He would be ashamed of Donald Trump. We are too.

    This fall, we will instead focus our efforts on reclaiming the Republican Party from those who have done it considerable harm, campaigning for candidates who will uphold the conservative principles that have defined the Republican Party for generations. We will work to ensure both chambers of Congress remain in Republican hands, continuing to protect against executive overreach regardless of who wins the election this November.

    We call on our party’s elected leaders to renounce their support of Donald Trump, and urge our fellow College Republicans to join us in condemning and withholding their endorsement from this dangerous man. The conservative movement in America should not and will not go quietly into the night.

    A longtime student of American democracy, Alexis de Tocqueville once said, “America is great because she is good. If America ceases to be good, America will cease to be great.”

    De Tocqueville believed in the United States. Americans are a decent people. We work hard, protect our own, and look out for one another in times of need, regardless of the color of our skin, the God we worship, or our party registration. Donald Trump may not believe in that America, but we do. And that America will never cease to be great.

    The Harvard Republican Club”

  • I have put together an annotated reading list of dozens of important articles about Trump. It isn’t complete—compiling a complete list of his outrages would be a full time job. But I think it will be useful to anyone who needs wants to show others just how unfit Trump is for President.


    Here is a small sample from my reading list.

    4. Donald Trump’s Ghostwriter Tells All Jane Mayer, The New Yorker, July 25, 2016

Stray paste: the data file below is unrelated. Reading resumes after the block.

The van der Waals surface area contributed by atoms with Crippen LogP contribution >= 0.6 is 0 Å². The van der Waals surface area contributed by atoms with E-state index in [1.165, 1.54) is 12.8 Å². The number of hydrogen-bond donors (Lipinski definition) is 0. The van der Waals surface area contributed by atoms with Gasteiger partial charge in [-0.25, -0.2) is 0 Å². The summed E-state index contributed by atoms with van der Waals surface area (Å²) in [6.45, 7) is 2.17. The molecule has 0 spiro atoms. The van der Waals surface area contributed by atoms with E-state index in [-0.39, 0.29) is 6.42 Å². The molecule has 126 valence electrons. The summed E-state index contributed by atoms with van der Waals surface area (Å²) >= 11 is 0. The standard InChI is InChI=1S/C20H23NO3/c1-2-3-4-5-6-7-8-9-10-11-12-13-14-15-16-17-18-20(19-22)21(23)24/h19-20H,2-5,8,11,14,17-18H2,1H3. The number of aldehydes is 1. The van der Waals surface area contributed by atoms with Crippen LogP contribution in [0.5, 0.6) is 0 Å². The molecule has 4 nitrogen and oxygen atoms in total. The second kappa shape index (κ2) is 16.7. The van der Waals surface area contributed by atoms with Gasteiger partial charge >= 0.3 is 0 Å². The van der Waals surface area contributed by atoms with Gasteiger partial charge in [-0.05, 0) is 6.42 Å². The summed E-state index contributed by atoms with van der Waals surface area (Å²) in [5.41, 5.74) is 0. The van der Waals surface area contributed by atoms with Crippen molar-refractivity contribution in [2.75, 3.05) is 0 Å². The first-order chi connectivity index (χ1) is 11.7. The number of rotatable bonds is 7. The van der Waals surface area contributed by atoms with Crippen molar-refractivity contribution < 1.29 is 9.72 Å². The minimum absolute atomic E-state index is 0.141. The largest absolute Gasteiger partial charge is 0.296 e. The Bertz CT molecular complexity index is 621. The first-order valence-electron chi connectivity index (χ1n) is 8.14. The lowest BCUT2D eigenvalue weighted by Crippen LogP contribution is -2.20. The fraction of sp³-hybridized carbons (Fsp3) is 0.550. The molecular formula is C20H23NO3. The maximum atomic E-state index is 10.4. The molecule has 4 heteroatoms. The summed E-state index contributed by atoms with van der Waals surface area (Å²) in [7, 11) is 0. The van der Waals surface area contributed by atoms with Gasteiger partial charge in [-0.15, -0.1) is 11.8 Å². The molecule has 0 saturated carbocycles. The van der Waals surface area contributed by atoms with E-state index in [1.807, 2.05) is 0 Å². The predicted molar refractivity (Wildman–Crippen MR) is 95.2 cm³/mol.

Tony Schwartz spent 18 months working very closely with Donald Trump as his ghostwriter for “Art of the Deal”. He started speaking out about his experience with Trumb because

    ————————-Begin quote from Mayer’s article——————
    . . . the prospect of President Trump terrified him. It wasn’t because of Trump’s ideology—Schwartz doubted that he had one. The problem was Trump’s personality, which he considered pathologically impulsive and self-centered. . . .

    “I put lipstick on a pig,” he said. “I feel a deep sense of remorse that I contributed to presenting Trump in a way that brought him wider attention and made him more appealing than he is.” He went on, “I genuinely believe that if Trump wins and gets the nuclear codes there is an excellent possibility it will lead to the end of civilization.”

    If he were writing “The Art of the Deal” today, Schwartz said, it would be a very different book with a very different title. Asked what he would call it, he answered, “The Sociopath.”

    ————————-End quote from Mayer’s article——————

    See also this video of Tony Schwartz speaking about Trump.

    Compare what Tony Schwartz said about Trump with what Jack O’Donnell, a man who worked with him for 3 years said about him. (the next one on this list.)

    5. I know Trump, and he’s not fit to be president, by Jack O’Donnell, Tucsom.com/Arizona Daily Star, 8/13/16


    Compare what Jack O’Donnell, who worked for Trump for 3 years, said about him with what Tony Schwartz, who worked very closely with Trump for 18 months said about him (number 4 above).

    ————————-Begin Jack O’Donnell quote——————

    I will be upfront and begin this column by stating that I am not a Donald Trump fan. When I go the polls this November, I will be voting for Hillary Clinton.

    But unlike many pundits and average citizens , I have made my decision based on actually knowing Trump. I worked for him for three years in Atlantic City. From 1987 to 1990, I was senior executive at the Trump Plaza Hotel and Casino. The last half of my time with Donald, I was the president and chief operating officer of the business. . . .

    I am horrified at the prospect of a Trump presidency. I know first-hand that he lacks the intelligence, nor does he have the attention span to process the complexities of running our great country. The vision of him sitting in the War Room during a national crisis should frighten every American. Sitting with the Joint Chiefs, secretary of defense, secretary of state and others, he would be forced to do something he is not capable of doing: listening to others.

    ————————-End Jack O’Donnell quote——————